The tech sector is not happy with Washington’s K-12 education system. The Washington Technology Industry Association routinely reminds people the tech-worker shortfall is about 3,000 jobs per year, and industry groups and companies alike blame the education system for not pumping out enough computer-science talent.

Gov. Jay Inslee took an important step toward fixing that Wednesday when he signed House Bill 1813. The bill — which received just four “nay” votes in the House and none in the Senate — will establish computer science standards in K-12 schools and establish a training program for high school teachers, with elementary school training to follow.

Rep. Chad Magendanz, R-Issaquah, who co-sponsored House Bill 1813 with Rep. Drew Hansen, D-Bainbridge Island. Gov. Jay Inslee signed the bill, which will establish computer science education standards, into law Wednesday.

Rep. Chad Magendanz, R-Issaquah, who co-sponsored House Bill 1813 with Rep. Drew Hansen, D-Bainbridge Island. Gov. Jay Inslee signed the bill, which will establish computer science education standards, into law Wednesday.

“Seventy percent of job growth is in computer science, yet only ten percent of our high schools offer computer science classes,” Rep. Chad Magendanz, the Issaquah Republican who co-sponsored the bill, said in a statement. “We talk a lot about the skills gap, but this is the most significant thing we can do to increase the opportunity for our children, our next generation, our future workforce, to take advantage of these high-wage, most promising jobs.”

Fulfilling the bill’s objectives would be a significant step forward for tech education, but consider it the very first step in establishing a CS system in public education.

“I strongly believe that it’s imperative that a future state of our education program is to ensure that computer science is integrated K through 12. Ensuring it at the high school level is a first step, but it’s also kind of a Band-Aid on a larger problem,” said Michael Schutzler, CEO of the WTIA. “There’s a huge drop-off in interest in computer science after elementary school through the middle school years, particularly among girls and underrepresented minorities.”

This is where normalizing computer science in public education could have the greatest effect. Exposure to computer science at an early age largely takes place among wealthy families, and only select schools have computer science incorporated into their curricula. If every public school in the state had a C.S. component in its curriculum, far more students would be introduced to the field and consider it for a career path.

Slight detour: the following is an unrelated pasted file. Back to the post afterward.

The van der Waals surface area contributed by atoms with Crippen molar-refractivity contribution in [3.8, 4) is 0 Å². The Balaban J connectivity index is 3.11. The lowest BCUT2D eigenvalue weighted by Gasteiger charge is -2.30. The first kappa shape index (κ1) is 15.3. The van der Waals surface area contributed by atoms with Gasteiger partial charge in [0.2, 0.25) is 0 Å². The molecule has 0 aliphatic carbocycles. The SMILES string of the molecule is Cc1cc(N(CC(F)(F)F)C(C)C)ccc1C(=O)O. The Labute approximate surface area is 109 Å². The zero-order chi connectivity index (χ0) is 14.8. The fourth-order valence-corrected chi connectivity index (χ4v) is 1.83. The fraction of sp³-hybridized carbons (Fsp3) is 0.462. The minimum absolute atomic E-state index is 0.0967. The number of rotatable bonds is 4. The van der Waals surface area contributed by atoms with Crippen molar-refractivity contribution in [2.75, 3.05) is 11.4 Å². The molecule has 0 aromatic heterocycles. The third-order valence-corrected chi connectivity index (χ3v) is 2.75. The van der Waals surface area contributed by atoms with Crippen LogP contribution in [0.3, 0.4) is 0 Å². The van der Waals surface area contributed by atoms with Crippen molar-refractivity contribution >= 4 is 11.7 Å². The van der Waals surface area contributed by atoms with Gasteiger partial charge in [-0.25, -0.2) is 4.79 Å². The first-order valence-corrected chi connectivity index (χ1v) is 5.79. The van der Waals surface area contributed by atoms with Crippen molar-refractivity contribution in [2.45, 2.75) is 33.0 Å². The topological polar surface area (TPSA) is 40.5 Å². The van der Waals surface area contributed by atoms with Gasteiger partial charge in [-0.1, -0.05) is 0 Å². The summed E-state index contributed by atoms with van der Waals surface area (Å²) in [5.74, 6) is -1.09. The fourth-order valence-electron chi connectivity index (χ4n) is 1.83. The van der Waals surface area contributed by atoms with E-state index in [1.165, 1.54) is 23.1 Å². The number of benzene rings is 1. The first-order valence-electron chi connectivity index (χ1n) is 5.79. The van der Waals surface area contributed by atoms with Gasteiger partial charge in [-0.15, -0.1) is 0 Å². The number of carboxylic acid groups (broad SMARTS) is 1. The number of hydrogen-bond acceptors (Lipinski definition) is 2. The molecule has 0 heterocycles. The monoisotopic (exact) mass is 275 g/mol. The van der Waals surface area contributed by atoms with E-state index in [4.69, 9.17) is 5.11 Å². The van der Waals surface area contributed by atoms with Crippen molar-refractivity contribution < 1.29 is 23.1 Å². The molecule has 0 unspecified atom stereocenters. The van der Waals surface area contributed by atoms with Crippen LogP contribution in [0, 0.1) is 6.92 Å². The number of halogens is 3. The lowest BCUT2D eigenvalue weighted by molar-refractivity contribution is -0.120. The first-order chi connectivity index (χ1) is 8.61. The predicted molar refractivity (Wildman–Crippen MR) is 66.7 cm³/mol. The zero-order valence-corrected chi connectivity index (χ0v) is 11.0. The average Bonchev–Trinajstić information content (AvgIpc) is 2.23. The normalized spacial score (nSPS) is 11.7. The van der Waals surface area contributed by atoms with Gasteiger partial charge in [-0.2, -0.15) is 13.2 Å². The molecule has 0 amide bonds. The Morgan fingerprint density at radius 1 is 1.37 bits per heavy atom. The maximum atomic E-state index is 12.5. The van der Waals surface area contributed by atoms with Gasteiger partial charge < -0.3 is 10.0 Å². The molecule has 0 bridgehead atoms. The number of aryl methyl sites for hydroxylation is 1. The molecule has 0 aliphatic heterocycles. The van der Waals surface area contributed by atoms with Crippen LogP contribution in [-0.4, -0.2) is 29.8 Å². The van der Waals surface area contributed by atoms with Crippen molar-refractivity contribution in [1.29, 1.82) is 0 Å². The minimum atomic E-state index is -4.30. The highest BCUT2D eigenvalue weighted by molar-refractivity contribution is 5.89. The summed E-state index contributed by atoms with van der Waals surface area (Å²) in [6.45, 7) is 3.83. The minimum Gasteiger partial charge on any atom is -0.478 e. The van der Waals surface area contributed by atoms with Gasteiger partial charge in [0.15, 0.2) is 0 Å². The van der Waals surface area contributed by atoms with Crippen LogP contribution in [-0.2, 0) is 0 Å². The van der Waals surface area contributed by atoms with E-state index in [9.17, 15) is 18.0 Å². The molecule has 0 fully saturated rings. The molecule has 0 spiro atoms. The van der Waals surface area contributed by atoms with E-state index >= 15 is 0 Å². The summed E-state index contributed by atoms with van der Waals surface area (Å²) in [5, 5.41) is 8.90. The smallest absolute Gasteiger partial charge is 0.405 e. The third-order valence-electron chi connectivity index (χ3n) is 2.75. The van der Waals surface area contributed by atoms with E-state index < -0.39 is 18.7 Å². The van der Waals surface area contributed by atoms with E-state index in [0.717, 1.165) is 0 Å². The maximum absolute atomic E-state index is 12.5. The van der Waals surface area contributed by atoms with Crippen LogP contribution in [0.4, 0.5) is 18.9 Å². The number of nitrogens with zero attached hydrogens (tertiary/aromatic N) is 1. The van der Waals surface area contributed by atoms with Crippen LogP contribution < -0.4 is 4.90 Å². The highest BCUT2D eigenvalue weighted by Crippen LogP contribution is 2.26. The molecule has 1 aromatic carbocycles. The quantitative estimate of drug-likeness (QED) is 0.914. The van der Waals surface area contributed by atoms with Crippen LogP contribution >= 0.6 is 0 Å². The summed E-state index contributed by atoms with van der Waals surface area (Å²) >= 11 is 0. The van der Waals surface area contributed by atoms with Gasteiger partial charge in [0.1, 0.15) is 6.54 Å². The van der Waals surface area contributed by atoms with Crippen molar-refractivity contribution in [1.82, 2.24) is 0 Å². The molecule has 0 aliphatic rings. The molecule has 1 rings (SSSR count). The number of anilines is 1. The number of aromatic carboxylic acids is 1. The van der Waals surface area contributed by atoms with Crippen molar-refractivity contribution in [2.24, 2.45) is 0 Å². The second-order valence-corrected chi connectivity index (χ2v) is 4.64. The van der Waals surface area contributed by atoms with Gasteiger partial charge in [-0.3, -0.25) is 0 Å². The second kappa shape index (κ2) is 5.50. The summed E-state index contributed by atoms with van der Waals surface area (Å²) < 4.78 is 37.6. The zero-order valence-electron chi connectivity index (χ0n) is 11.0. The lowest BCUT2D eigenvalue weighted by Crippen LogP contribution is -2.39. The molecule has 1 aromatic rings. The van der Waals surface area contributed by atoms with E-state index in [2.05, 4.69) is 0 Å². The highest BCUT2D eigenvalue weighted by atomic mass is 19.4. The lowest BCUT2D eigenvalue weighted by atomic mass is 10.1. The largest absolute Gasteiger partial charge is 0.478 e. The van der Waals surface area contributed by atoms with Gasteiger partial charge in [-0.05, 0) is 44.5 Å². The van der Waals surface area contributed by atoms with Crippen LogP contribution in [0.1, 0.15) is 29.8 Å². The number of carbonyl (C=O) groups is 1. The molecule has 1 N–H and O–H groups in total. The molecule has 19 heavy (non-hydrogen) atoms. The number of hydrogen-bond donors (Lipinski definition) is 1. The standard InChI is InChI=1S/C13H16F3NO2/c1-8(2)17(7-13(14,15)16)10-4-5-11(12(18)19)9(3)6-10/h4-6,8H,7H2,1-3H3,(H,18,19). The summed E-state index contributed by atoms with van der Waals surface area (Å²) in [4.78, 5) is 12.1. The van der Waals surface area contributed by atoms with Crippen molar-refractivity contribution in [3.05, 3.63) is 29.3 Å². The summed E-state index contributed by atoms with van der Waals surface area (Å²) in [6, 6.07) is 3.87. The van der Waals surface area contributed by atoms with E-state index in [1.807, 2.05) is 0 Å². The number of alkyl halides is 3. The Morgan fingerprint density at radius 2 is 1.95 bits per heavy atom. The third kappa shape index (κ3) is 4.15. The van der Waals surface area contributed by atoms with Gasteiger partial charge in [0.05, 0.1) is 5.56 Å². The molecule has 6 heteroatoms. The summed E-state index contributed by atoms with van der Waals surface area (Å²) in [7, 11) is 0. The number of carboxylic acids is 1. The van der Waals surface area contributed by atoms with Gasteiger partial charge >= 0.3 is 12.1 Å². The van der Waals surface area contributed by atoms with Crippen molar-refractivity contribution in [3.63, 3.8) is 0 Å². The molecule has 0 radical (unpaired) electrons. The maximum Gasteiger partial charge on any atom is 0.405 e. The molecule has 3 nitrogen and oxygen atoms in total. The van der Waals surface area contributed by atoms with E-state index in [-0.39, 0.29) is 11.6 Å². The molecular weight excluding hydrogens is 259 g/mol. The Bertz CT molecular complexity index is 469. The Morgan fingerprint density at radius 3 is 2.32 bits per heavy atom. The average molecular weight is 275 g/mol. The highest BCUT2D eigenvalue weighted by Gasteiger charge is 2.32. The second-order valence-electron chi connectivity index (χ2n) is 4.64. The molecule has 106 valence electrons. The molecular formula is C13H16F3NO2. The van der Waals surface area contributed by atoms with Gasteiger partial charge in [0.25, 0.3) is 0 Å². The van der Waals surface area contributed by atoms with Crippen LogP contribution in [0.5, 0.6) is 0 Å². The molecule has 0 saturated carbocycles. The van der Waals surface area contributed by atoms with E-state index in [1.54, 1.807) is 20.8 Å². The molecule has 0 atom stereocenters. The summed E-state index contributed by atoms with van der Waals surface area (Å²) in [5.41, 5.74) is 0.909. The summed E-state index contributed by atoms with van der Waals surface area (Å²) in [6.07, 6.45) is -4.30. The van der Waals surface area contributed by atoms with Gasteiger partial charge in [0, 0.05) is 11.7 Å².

Just creating a siloed computer science class in every school won’t do the trick, though, according to Code.org founder and CEO Hadi Partovi. Just as computer science is infiltrating every industry, Partovi feels coding should become part of every class. “Writing isn’t limited to English class,” he said. “Computer science is a field, but it’s also a tool that touches every other field.”

Achieving that kind of educational breadth leads to the linchpin of the push for expanded CS education: teacher training. Partovi’s organization works with schools to develop CS curricula and trains teachers on the basics of coding education.

Partovi stressed that it can’t just be science or engineering teachers learning computer science; physical education, English, and history teachers also need to be trained. “Getting it embedded into the rest of the curriculum is not at all easy, and to do that you’d not only need to change all curriculum, you’d need every teacher to learn this as well,” Partovi said.

This idea for computer-science ubiquity in education is market-driven. “There isn’t a pipeline problem only in the tech industry; it’s in every industry. Two-thirds of software jobs are outside of tech companies,” Partovi said.

Ed Lazowska, the Bill and Melinda Gates Chair of Computer Science and Engineering at the University of Washington, said computer science literacy is becoming increasingly important for those entering the job market. “Computational thinking is an essential capability for just about everyone in the 21st century world,” Lazowska wrote in an email. “Every field is becoming an information field.”

The private sector’s embrace of technology comes at a time when public schools are dropping C.S. classes. According to a report from the Association for Computing Machinery and the Computer Science Teachers Association, the number of K-12 introductory computer science classes dropped 17 percent from 2005 to 2009, and the number of advanced placement courses fell 35 percent.

“The country graduates fewer computer scientists now than it did 10 years ago,” Partovi said. “Computer science is the fastest growing field in the country, and possibly in the history of the country. Tech people have broadly recognized the importance (of computer science) for our children’s future, and not just for the ones who want to become software engineers, but for all those who want to be well-versed in how the world around them works.”

H.B. 1813 will kickstart that process, but there’s plenty of work to be done, not the least of which is the legislature passing a budget that includes funding for the measure. But even after the system is funded and implemented, it will take a while for all Washington students to attain computer science competency.

“I don’t think that will happen for 10 or 20 years, when today’s students graduate and become teachers,” Partovi said.